Residential activity grew but the civil engineering index dropped to its lowest level since February, although the overall construction activity index remains unchanged. Experian Economics reports
01 / State of play
The construction activity index remained unchanged at 57 points in September. However, the sub-sectoral activity data shows some sharp movements.
Residential activity grew by 10 points, reaching 63. Non-residential activity increased by three points to 56. However, the civil engineering index dropped by 40 points to 29, the lowest level since February.
The orders index dropped by three points to 70 in September. In contrast, tender enquiries saw a marginal rise of one point to 56.
The residential and non-residential tender enquiries indices saw little movement as the former increased by one point to 58 and the latter declined by two points to 56. The civil engineering tenders enquiries index dropped for the second consecutive month, by 11 points to 56.
The employment prospects index edged up by one point to 55 while the three months moving average remained unchanged.
Under half of respondents (45.5%) reported zero constraints on activity, slightly down on the previous month. Approximately 28% of businesses suggested that insufficient demand was hindering activity levels, down from 30% in August. In contrast, more firms (13.6% as opposed to 5.1%) indicated finance as an activity constraint.
02 / Leading construction activity indicator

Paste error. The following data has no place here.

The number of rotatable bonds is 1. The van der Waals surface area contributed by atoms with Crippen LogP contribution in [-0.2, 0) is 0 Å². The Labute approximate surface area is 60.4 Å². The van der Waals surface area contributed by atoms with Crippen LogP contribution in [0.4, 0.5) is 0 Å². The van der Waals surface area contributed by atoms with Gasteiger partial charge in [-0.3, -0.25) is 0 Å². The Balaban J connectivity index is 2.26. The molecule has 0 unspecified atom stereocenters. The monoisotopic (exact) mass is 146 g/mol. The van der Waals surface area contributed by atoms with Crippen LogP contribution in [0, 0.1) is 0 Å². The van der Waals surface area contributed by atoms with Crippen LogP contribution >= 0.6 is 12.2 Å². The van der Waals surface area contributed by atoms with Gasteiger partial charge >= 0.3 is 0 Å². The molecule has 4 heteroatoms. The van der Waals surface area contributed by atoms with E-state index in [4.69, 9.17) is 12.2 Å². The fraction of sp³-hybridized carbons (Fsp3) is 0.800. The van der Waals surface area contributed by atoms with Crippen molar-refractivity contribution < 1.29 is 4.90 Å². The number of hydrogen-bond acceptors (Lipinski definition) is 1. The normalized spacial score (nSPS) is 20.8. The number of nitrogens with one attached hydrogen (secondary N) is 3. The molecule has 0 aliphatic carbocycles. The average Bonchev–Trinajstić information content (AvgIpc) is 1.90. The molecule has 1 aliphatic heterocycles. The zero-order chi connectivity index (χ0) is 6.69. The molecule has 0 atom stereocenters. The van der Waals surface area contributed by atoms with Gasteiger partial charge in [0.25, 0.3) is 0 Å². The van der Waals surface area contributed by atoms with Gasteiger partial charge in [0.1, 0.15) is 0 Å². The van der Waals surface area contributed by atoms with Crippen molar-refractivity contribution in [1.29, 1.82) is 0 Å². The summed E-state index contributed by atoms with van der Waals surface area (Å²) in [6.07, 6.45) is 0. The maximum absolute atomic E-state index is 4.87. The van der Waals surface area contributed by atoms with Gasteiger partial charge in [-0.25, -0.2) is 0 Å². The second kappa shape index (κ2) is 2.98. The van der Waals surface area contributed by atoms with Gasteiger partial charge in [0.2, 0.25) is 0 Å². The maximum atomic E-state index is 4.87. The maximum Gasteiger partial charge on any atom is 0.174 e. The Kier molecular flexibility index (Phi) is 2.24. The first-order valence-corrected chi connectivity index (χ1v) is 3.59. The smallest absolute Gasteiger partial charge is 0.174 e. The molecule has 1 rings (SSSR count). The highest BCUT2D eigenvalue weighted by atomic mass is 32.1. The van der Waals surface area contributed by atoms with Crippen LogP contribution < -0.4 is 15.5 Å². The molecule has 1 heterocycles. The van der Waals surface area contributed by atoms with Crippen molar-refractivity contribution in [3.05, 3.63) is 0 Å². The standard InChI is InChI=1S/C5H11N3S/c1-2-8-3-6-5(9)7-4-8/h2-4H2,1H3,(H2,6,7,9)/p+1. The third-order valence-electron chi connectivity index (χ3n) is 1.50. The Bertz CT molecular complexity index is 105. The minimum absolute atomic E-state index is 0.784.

The CFR’s Leading Construction Activity Indicator was unchanged at 57 points in September, stabilising its recovery after July’s sharp drop. Over the next three months the index is likely to be around the mid-50s level.
03 / Work in hand
September results show only 24% of residential respondents reported work in hand of more than six months. For non-residential respondents, this figure was slightly down (22% as opposed to 21%) compared with three months earlier.
Around 38% of firms in the residential sector had work in hand of between three and six months while 38% of residential businesses had less than three months of work in hand. In contrast, the majority of respondents (55%) in the non-residential sector had work in hand of less than three months.
Civil engineering results showed 80% of respondents having work in hand less of than three months and 20% between three and six months.
04 / Regional perspectives
Experian’s regional composite indices incorporate current activity levels, the state of order books and the number of tender enquiries received by contractors to provide a measure of the relative strength of each regional industry.
In September the regional composite index showed most of the regions with declining indices. Yorkshire and the Humberside, Wales and the West Midlands were the only ones to see their indices rise. The first two both grew by five points, whereas the last increased by four points.
Northern Ireland and Scotland saw their indices decline by six points to 50 and 55 respectively.
East Anglia (48) and the North-east (81) were the only regions to experience no change in their indices.
Overall the UK’s regional index declined by 5 points to 41.
This an extract from the monthly Focus survey of construction activity undertaken by Experian Economics on behalf of the European commission as part of its suite of harmonised EU business surveys.
The full survey results and further information on Experian Economics’ forecasts and services can be obtained by calling 0207-746 8217 or logging on to
The survey is conducted monthly among 800 firms throughout the UK and the analysis is broken down by size of firm, sector of the industry and region. The results are weighted to reflect the size of respondents. As well as the results published in this extract, all of the monthly topics are available by sector, region and size of firm. In addition, quarterly questions seek information on materials costs, labour costs and work-in-hand.